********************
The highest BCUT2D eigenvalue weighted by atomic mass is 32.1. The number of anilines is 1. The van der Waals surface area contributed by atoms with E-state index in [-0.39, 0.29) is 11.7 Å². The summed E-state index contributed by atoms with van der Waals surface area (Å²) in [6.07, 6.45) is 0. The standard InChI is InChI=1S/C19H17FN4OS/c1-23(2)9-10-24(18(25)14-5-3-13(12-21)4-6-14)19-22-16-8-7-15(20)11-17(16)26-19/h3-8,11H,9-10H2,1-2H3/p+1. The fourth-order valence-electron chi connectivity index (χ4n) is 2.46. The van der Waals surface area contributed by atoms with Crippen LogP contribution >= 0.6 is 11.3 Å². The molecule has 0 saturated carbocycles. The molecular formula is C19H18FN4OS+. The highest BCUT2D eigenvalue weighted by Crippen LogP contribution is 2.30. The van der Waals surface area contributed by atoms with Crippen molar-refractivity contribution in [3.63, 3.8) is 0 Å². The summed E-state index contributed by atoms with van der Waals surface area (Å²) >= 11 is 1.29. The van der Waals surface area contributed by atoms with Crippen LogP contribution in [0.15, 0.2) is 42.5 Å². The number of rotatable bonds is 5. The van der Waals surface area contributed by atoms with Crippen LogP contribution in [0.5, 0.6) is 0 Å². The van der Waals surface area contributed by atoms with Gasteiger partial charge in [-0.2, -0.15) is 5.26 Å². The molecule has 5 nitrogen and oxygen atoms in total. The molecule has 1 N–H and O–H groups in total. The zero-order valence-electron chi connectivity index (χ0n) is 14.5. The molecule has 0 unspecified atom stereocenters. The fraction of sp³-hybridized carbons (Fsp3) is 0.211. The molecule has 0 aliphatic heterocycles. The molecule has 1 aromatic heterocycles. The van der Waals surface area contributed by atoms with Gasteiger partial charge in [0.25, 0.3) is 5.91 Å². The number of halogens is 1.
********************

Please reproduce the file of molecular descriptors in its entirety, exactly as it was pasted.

The highest BCUT2D eigenvalue weighted by atomic mass is 32.1. The number of anilines is 1. The van der Waals surface area contributed by atoms with E-state index in [-0.39, 0.29) is 11.7 Å². The summed E-state index contributed by atoms with van der Waals surface area (Å²) in [6.07, 6.45) is 0. The standard InChI is InChI=1S/C19H17FN4OS/c1-23(2)9-10-24(18(25)14-5-3-13(12-21)4-6-14)19-22-16-8-7-15(20)11-17(16)26-19/h3-8,11H,9-10H2,1-2H3/p+1. The fourth-order valence-electron chi connectivity index (χ4n) is 2.46. The van der Waals surface area contributed by atoms with Crippen LogP contribution >= 0.6 is 11.3 Å². The molecule has 0 saturated carbocycles. The molecular formula is C19H18FN4OS+. The highest BCUT2D eigenvalue weighted by Crippen LogP contribution is 2.30. The van der Waals surface area contributed by atoms with Crippen molar-refractivity contribution in [3.63, 3.8) is 0 Å². The summed E-state index contributed by atoms with van der Waals surface area (Å²) >= 11 is 1.29. The van der Waals surface area contributed by atoms with Crippen LogP contribution in [0.15, 0.2) is 42.5 Å². The number of rotatable bonds is 5. The van der Waals surface area contributed by atoms with Crippen LogP contribution in [0.5, 0.6) is 0 Å². The van der Waals surface area contributed by atoms with Gasteiger partial charge in [-0.2, -0.15) is 5.26 Å². The molecule has 5 nitrogen and oxygen atoms in total. The molecule has 1 N–H and O–H groups in total. The zero-order valence-electron chi connectivity index (χ0n) is 14.5. The molecule has 0 unspecified atom stereocenters. The fraction of sp³-hybridized carbons (Fsp3) is 0.211. The molecule has 0 aliphatic heterocycles. The molecule has 1 aromatic heterocycles. The van der Waals surface area contributed by atoms with Gasteiger partial charge in [0.25, 0.3) is 5.91 Å². The number of halogens is 1.